Tuesday, 29 September 2009

Tillich on Youtube

Paul Raymont of the blog Philosophy, lit, etc. links to a series of interviews with important figures from the past, including Paul Tillich and Reinhold Niebuhr.

I don't know too much about Tillich, so really the main thing that stuck out for me in the opening lines of the interview (which is all I have watched so far) is his statement that one of the reasons why he left Germany for the States in 1933 was his express conviction that the Old Testament is an abiding theological witness for the church (to use Chris Seitz's phrase; I think Tillich just said it is "valuable"). This comment stuck out for me, not just because I'm a Christian who studies the Old Testament, but because I do that hand in hand with a hero of mine: Brevard Childs. Childs himself, it seems, was critical of Tillich on just this point. Here's what he had to say, in the context of a broader discussion about the relation of Scripture to the Reality it witnesses to:
P. Tillich speaks freely of the reality of the New Being which conquers existential estrangement and makes faith possible. Jesus as the Christ is the symbolic expression of this New Being, and the biblical portrait of this symbol mediates a knowledge of God. Participation, not historical argument, guarantees the event on which faith is grounded as a sign of the continuing transforming power of this reality once encountered by Jesus' disciples. That the Old Testament plays a minor role here is apparently taken for granted.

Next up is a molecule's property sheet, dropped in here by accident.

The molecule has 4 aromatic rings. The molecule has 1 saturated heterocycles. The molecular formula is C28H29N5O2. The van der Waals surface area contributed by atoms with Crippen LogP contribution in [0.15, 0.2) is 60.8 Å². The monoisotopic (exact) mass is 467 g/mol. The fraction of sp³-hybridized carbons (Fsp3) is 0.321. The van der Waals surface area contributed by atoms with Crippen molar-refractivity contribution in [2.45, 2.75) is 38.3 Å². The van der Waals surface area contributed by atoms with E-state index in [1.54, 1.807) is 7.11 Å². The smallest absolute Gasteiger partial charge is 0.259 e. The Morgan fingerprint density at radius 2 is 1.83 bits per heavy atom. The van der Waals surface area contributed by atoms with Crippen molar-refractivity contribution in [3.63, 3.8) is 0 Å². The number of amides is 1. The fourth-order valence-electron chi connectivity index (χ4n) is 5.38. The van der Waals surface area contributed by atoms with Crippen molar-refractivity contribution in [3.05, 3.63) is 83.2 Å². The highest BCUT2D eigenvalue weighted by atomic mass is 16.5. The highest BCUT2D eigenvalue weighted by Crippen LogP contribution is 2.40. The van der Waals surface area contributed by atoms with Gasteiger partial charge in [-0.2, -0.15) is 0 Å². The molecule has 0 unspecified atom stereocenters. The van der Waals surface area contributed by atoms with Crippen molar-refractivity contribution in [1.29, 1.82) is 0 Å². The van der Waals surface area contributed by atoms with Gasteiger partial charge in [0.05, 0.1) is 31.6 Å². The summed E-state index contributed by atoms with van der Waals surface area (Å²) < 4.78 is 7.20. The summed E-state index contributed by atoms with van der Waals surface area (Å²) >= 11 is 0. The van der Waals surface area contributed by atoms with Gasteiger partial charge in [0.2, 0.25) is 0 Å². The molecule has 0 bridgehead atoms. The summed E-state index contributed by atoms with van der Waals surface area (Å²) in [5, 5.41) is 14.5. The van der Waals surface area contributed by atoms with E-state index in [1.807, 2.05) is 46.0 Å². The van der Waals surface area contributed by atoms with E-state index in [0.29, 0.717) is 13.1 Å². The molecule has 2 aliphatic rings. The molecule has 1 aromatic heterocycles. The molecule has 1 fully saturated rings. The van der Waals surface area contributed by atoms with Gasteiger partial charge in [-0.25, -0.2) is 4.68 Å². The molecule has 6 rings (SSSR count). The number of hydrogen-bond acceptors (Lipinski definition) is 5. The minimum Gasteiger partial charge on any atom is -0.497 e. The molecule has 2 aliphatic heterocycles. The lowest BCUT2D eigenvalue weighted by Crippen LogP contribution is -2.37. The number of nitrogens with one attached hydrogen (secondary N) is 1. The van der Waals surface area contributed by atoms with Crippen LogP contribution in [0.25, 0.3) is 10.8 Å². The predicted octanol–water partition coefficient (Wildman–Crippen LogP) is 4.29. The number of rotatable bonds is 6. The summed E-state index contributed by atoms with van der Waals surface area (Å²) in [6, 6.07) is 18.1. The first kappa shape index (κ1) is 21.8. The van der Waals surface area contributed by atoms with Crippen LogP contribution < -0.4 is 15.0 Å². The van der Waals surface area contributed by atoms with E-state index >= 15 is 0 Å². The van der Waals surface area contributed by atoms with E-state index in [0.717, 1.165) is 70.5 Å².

Given my ignorance on such matters, I don't want to judge whether Childs has got him right on this matter or not. But it just goes to show that affirming the Old Testament theologically in theory is one thing, but doing this in practice can be another thing altogether.


Kevin Davis said...

I've read a decent amount of Tillich, and I'm very surprised by his statement on the OT. I've never considered him to be heavily invested (or even mildly invested) in the OT's abiding witness or as anything other than intimations of Christ's existential act. I think Childs is right. Of course, Tillich didn't really believe in a God "out there" coming "here" and acting/intervening/revealing, so this invariably affects his estimation of what exactly the OT is. Childs and Tillich have very different ontologies of the OT.

Phil Sumpter said...

Hi Kevin,

thanks for your comments, I find them helpful. I'd be interested to hear whatever you have to say about "ontologies of the Old Testament" (I certainly agree with you).

I guess we can still say that Tillich had a positive evaluation of the Old Testament in relation to the Nazis. At least for him the Old Testament had "intimations" of Christ, rather than being a degenerate book of a degenerate God.

Kevin Davis said...

I once read a well-known philosopher (I can't remember the name) who said that Tillich was the first atheist to pass as a theologian. :)

I think Tillich is highly fascinating because he was the first "theologian" to consistently accept a positivist conception of reality (i.e., a reality closed-off to any other reality). He takes Kant and Comte to their logical ends. Thus, for Tillich, there is no such thing as a foreign agency (God) acting from his own self-determination. Rather, the human will alone is capable of assessing the "ground of being" ("God") and, thus, realizing God in his or her life. As such, Tillich's God is the opposite of Barth's God.

If you want a brief, easy-to-read introduction to Tillich, you should buy his short book, Dynamics of Faith. I'm sure that you will enjoy it. As much as I disagree with Tillich, I love his writings. He is always clear and honest.